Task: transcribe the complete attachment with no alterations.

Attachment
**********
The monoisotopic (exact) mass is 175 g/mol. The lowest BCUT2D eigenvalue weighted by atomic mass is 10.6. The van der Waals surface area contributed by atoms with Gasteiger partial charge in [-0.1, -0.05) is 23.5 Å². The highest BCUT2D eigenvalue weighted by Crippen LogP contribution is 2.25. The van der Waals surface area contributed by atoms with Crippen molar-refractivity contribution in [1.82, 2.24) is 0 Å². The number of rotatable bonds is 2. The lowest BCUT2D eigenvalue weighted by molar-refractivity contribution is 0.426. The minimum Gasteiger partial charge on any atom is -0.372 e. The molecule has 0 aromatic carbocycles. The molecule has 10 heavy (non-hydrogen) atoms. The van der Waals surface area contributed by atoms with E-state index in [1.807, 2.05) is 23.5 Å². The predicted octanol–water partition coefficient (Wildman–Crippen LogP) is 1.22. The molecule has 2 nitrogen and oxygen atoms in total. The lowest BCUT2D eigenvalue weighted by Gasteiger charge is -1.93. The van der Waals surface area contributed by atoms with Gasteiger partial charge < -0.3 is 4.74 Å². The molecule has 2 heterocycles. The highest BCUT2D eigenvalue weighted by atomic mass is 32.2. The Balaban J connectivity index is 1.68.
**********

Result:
The monoisotopic (exact) mass is 175 g/mol. The lowest BCUT2D eigenvalue weighted by atomic mass is 10.6. The van der Waals surface area contributed by atoms with Gasteiger partial charge in [-0.1, -0.05) is 23.5 Å². The highest BCUT2D eigenvalue weighted by Crippen LogP contribution is 2.25. The van der Waals surface area contributed by atoms with Crippen molar-refractivity contribution in [1.82, 2.24) is 0 Å². The number of rotatable bonds is 2. The lowest BCUT2D eigenvalue weighted by molar-refractivity contribution is 0.426. The minimum Gasteiger partial charge on any atom is -0.372 e. The molecule has 0 aromatic carbocycles. The molecule has 10 heavy (non-hydrogen) atoms. The van der Waals surface area contributed by atoms with E-state index in [1.807, 2.05) is 23.5 Å². The predicted octanol–water partition coefficient (Wildman–Crippen LogP) is 1.22. The molecule has 2 nitrogen and oxygen atoms in total. The lowest BCUT2D eigenvalue weighted by Gasteiger charge is -1.93. The van der Waals surface area contributed by atoms with Gasteiger partial charge < -0.3 is 4.74 Å². The molecule has 2 heterocycles. The highest BCUT2D eigenvalue weighted by atomic mass is 32.2. The Balaban J connectivity index is 1.68.